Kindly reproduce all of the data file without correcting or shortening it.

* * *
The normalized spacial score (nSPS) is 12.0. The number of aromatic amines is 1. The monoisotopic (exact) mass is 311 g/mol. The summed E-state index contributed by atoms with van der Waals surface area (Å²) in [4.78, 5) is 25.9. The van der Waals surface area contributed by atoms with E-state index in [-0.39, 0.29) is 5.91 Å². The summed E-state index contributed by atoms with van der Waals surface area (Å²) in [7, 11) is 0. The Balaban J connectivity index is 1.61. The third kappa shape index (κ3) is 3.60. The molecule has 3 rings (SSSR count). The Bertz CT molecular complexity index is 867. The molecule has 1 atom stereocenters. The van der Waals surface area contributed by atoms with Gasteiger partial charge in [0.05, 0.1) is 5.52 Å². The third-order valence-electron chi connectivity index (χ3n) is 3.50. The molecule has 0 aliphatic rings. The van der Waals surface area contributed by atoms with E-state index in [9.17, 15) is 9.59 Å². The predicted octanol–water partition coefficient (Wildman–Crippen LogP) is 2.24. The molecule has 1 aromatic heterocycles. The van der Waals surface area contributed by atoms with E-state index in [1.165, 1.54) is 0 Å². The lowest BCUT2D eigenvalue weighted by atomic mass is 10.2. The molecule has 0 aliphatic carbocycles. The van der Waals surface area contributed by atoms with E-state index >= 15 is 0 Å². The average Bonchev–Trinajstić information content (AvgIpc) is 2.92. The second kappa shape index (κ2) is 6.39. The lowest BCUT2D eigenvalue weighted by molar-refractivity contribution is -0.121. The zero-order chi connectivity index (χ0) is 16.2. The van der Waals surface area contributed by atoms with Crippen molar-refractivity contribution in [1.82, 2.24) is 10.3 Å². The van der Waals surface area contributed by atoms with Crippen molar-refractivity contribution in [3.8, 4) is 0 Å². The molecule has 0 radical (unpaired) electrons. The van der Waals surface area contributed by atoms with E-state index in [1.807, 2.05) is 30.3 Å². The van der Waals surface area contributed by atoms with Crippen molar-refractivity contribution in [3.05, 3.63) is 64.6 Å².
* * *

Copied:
The normalized spacial score (nSPS) is 12.0. The number of aromatic amines is 1. The monoisotopic (exact) mass is 311 g/mol. The summed E-state index contributed by atoms with van der Waals surface area (Å²) in [4.78, 5) is 25.9. The van der Waals surface area contributed by atoms with E-state index in [-0.39, 0.29) is 5.91 Å². The summed E-state index contributed by atoms with van der Waals surface area (Å²) in [7, 11) is 0. The Balaban J connectivity index is 1.61. The third kappa shape index (κ3) is 3.60. The molecule has 3 rings (SSSR count). The Bertz CT molecular complexity index is 867. The molecule has 1 atom stereocenters. The van der Waals surface area contributed by atoms with Gasteiger partial charge in [0.05, 0.1) is 5.52 Å². The third-order valence-electron chi connectivity index (χ3n) is 3.50. The molecule has 0 aliphatic rings. The van der Waals surface area contributed by atoms with E-state index in [9.17, 15) is 9.59 Å². The predicted octanol–water partition coefficient (Wildman–Crippen LogP) is 2.24. The molecule has 1 aromatic heterocycles. The van der Waals surface area contributed by atoms with E-state index in [1.165, 1.54) is 0 Å². The lowest BCUT2D eigenvalue weighted by atomic mass is 10.2. The molecule has 0 aliphatic carbocycles. The van der Waals surface area contributed by atoms with E-state index >= 15 is 0 Å². The average Bonchev–Trinajstić information content (AvgIpc) is 2.92. The second kappa shape index (κ2) is 6.39. The lowest BCUT2D eigenvalue weighted by molar-refractivity contribution is -0.121. The zero-order chi connectivity index (χ0) is 16.2. The van der Waals surface area contributed by atoms with Crippen molar-refractivity contribution in [1.82, 2.24) is 10.3 Å². The van der Waals surface area contributed by atoms with Crippen molar-refractivity contribution in [3.8, 4) is 0 Å². The molecule has 0 radical (unpaired) electrons. The van der Waals surface area contributed by atoms with E-state index in [1.807, 2.05) is 30.3 Å². The van der Waals surface area contributed by atoms with Crippen molar-refractivity contribution in [3.05, 3.63) is 64.6 Å².